The man who invented email—right down to the addition of the @ symbol—died over the weekend. Ray Tomlinson was 74, and heart failure is suspected, Ars Technica reports, From the official Twitter account of Gmail: "Thank you, Ray Tomlinson, for inventing email and putting the @ sign on the map. #RIP." Tomlinson in 1971 wrote the first email program for ARPANET, a precursor to the Internet, while working at Bolt Beranek and Newman (now Raytheon BBN Technologies). He reportedly showed it to a colleague, saying, "Don’t tell anyone! This isn’t what we’re supposed to be working on," the Guardian reports. In one interview, Tomlinson reportedly said he created email "mostly because it seemed like a neat idea." Early email test messages were, he said, "entirely forgettable," and the first email was sent between side-by-side machines.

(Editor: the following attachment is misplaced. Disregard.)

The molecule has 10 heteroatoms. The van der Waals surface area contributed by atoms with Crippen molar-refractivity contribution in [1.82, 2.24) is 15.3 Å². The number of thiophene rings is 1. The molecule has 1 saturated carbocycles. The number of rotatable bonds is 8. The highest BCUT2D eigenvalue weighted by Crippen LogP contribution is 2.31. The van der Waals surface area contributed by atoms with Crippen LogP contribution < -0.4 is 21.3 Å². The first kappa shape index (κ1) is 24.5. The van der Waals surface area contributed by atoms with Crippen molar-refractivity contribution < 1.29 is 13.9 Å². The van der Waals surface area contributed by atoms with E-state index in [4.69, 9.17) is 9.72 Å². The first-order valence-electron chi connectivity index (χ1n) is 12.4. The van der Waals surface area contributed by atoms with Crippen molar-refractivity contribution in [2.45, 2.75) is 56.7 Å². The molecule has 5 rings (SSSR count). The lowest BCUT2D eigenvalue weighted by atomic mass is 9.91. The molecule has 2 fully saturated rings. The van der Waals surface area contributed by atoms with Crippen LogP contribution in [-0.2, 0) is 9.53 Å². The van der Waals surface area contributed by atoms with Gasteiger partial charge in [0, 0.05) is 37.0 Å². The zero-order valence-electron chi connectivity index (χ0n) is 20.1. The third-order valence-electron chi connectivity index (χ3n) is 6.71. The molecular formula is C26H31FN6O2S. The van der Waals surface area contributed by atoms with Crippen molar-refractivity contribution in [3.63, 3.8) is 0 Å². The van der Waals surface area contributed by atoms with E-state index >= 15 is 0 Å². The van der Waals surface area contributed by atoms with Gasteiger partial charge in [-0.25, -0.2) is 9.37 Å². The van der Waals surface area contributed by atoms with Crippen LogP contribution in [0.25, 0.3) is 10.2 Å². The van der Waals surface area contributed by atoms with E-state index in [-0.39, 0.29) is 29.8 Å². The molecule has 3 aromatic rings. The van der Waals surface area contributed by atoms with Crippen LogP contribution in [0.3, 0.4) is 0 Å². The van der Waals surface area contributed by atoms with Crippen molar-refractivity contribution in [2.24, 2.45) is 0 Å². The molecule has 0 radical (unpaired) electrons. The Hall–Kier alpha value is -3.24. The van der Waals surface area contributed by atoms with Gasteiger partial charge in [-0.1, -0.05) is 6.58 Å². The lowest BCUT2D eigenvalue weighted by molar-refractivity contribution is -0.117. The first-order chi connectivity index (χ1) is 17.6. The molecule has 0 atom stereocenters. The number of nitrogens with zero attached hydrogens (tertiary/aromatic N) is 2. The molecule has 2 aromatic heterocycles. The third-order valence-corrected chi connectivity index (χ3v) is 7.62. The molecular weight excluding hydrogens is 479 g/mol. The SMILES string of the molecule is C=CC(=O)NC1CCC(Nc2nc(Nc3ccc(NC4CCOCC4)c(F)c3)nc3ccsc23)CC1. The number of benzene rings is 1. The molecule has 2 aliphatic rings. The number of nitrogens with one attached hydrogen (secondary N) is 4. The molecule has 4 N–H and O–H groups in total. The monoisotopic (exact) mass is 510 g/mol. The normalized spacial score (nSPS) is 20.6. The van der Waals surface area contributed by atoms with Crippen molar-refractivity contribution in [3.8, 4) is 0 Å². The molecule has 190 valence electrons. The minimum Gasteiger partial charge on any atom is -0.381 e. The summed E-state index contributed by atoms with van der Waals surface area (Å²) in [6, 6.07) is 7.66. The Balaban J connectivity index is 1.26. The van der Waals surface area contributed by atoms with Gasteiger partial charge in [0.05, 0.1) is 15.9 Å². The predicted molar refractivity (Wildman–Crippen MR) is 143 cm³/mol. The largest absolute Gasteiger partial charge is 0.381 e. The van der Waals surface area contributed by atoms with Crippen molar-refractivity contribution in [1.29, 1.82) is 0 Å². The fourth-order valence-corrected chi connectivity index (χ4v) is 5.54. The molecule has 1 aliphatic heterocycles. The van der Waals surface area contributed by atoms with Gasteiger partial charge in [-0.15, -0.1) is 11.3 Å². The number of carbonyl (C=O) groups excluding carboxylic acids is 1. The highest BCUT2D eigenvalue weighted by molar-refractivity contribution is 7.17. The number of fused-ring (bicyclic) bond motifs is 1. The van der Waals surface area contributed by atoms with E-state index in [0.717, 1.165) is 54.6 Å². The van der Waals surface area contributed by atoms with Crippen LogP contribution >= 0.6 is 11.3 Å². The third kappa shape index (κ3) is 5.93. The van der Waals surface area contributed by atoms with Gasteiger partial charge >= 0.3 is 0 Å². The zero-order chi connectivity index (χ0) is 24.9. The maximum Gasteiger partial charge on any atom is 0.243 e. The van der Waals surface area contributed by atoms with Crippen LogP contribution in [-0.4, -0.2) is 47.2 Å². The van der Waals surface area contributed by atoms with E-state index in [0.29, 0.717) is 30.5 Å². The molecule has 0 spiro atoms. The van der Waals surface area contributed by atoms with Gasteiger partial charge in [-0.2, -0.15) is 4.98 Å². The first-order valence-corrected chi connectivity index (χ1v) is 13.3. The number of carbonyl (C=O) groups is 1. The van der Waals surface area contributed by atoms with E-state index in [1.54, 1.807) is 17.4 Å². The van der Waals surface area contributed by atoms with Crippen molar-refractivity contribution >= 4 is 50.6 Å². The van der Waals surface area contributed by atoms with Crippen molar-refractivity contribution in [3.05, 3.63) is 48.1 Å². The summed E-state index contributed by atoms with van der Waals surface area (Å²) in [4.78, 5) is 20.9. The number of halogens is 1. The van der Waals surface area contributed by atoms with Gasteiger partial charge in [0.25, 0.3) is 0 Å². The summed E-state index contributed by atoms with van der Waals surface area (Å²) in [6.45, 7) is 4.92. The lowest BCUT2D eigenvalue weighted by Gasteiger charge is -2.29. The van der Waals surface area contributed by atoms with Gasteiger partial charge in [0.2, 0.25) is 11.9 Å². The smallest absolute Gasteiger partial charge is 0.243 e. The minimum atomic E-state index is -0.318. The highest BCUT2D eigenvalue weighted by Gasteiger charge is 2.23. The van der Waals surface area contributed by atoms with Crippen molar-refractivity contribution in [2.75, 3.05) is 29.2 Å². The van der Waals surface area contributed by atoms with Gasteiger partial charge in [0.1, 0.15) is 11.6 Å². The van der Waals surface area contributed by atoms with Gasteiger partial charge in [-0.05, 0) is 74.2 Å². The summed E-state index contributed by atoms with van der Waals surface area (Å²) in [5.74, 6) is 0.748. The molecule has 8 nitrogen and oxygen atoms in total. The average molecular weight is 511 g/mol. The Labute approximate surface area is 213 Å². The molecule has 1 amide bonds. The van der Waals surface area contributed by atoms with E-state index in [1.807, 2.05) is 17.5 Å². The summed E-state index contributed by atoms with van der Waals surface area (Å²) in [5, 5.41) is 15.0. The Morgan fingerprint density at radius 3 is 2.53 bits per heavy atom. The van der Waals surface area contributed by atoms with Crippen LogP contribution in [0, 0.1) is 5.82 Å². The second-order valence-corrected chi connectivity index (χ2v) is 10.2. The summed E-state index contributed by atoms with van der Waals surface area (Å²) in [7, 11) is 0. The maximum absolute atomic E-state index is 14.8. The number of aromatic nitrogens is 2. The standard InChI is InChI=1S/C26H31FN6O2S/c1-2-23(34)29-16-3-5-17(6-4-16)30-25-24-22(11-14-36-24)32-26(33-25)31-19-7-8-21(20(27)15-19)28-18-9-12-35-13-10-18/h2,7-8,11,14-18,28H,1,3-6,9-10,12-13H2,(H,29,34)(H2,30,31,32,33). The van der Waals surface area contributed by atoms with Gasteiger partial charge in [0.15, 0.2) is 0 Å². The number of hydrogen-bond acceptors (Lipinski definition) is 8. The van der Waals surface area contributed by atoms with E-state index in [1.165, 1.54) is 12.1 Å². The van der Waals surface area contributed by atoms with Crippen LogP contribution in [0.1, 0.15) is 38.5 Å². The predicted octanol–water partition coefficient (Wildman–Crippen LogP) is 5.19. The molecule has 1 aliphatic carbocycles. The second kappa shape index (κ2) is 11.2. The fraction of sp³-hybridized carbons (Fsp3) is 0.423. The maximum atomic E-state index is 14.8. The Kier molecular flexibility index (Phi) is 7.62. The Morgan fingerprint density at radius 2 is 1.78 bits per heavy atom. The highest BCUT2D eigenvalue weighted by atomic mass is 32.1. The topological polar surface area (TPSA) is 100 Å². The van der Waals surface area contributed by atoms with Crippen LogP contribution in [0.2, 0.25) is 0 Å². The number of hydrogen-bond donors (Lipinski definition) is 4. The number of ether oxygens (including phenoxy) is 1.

As for the @ symbol, Tomlinson wrote on his website: "The at sign just makes sense. The purpose of the at sign (in English) was to indicate a unit price (for example, 10 items @ $1.95). I used the at sign to indicate that the user was 'at' some other host rather than being local." A Raytheon rep tells the Guardian that by choosing the symbol, Tomlinson likely saved it from extinction. “It is a symbol that probably would have gone away if not for email,” she says. Born in Amsterdam, NY, in 1941, Tomlinson went to Rensselaer Polytechnic Institute and MIT, later joining the company that would become Raytheon. As for his contribution to email: "He was pretty philosophical about it all," the Raytheon rep says. "And was surprisingly not addicted to email." (Read more email stories.)